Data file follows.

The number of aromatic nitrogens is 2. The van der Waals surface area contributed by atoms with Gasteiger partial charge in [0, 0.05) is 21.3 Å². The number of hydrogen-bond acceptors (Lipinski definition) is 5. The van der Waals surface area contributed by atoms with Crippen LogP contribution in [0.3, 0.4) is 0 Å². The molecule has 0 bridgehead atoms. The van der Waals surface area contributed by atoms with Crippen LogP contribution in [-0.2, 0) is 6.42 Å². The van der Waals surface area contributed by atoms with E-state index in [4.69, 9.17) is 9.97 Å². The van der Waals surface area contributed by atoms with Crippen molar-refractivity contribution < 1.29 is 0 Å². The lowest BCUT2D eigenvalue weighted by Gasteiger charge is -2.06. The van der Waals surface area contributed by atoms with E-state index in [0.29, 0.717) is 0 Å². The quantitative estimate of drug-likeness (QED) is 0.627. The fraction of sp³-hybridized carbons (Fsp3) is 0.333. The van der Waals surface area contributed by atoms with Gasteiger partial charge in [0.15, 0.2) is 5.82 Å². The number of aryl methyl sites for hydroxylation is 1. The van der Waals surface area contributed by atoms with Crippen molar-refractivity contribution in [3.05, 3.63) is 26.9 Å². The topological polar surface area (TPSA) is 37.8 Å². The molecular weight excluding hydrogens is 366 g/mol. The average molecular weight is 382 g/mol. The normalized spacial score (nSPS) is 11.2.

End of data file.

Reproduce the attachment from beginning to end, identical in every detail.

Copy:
The number of aromatic nitrogens is 2. The van der Waals surface area contributed by atoms with Gasteiger partial charge in [0, 0.05) is 21.3 Å². The number of hydrogen-bond acceptors (Lipinski definition) is 5. The van der Waals surface area contributed by atoms with Crippen LogP contribution in [0.3, 0.4) is 0 Å². The molecule has 0 bridgehead atoms. The van der Waals surface area contributed by atoms with Crippen LogP contribution in [-0.2, 0) is 6.42 Å². The van der Waals surface area contributed by atoms with E-state index in [4.69, 9.17) is 9.97 Å². The van der Waals surface area contributed by atoms with Crippen molar-refractivity contribution < 1.29 is 0 Å². The lowest BCUT2D eigenvalue weighted by Gasteiger charge is -2.06. The van der Waals surface area contributed by atoms with E-state index in [0.29, 0.717) is 0 Å². The quantitative estimate of drug-likeness (QED) is 0.627. The fraction of sp³-hybridized carbons (Fsp3) is 0.333. The van der Waals surface area contributed by atoms with Gasteiger partial charge in [0.15, 0.2) is 5.82 Å². The number of aryl methyl sites for hydroxylation is 1. The van der Waals surface area contributed by atoms with Crippen molar-refractivity contribution in [3.05, 3.63) is 26.9 Å². The topological polar surface area (TPSA) is 37.8 Å². The molecular weight excluding hydrogens is 366 g/mol. The average molecular weight is 382 g/mol. The normalized spacial score (nSPS) is 11.2.